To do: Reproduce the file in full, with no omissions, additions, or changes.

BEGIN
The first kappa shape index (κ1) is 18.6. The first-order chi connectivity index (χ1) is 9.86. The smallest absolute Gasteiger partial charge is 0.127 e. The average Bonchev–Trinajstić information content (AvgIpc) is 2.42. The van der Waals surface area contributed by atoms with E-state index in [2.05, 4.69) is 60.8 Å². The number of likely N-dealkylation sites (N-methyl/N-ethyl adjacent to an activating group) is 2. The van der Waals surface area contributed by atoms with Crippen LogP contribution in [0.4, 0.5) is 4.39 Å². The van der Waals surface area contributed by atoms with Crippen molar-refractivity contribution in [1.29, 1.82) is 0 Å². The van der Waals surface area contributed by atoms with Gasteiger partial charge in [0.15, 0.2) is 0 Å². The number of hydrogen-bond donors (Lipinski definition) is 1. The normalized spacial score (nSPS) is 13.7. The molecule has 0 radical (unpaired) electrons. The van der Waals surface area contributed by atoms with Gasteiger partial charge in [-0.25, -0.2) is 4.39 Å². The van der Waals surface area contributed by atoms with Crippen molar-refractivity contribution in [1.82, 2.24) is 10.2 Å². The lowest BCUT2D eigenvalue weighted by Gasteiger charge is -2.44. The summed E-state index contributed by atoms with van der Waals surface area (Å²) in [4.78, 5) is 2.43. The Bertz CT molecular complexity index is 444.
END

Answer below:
The first kappa shape index (κ1) is 18.6. The first-order chi connectivity index (χ1) is 9.86. The smallest absolute Gasteiger partial charge is 0.127 e. The average Bonchev–Trinajstić information content (AvgIpc) is 2.42. The van der Waals surface area contributed by atoms with E-state index in [2.05, 4.69) is 60.8 Å². The number of likely N-dealkylation sites (N-methyl/N-ethyl adjacent to an activating group) is 2. The van der Waals surface area contributed by atoms with Crippen LogP contribution in [0.4, 0.5) is 4.39 Å². The van der Waals surface area contributed by atoms with Crippen molar-refractivity contribution in [1.29, 1.82) is 0 Å². The van der Waals surface area contributed by atoms with Gasteiger partial charge in [0.15, 0.2) is 0 Å². The number of hydrogen-bond donors (Lipinski definition) is 1. The normalized spacial score (nSPS) is 13.7. The molecule has 0 radical (unpaired) electrons. The van der Waals surface area contributed by atoms with Gasteiger partial charge in [-0.25, -0.2) is 4.39 Å². The van der Waals surface area contributed by atoms with Crippen molar-refractivity contribution in [1.82, 2.24) is 10.2 Å². The lowest BCUT2D eigenvalue weighted by Gasteiger charge is -2.44. The summed E-state index contributed by atoms with van der Waals surface area (Å²) in [4.78, 5) is 2.43. The Bertz CT molecular complexity index is 444.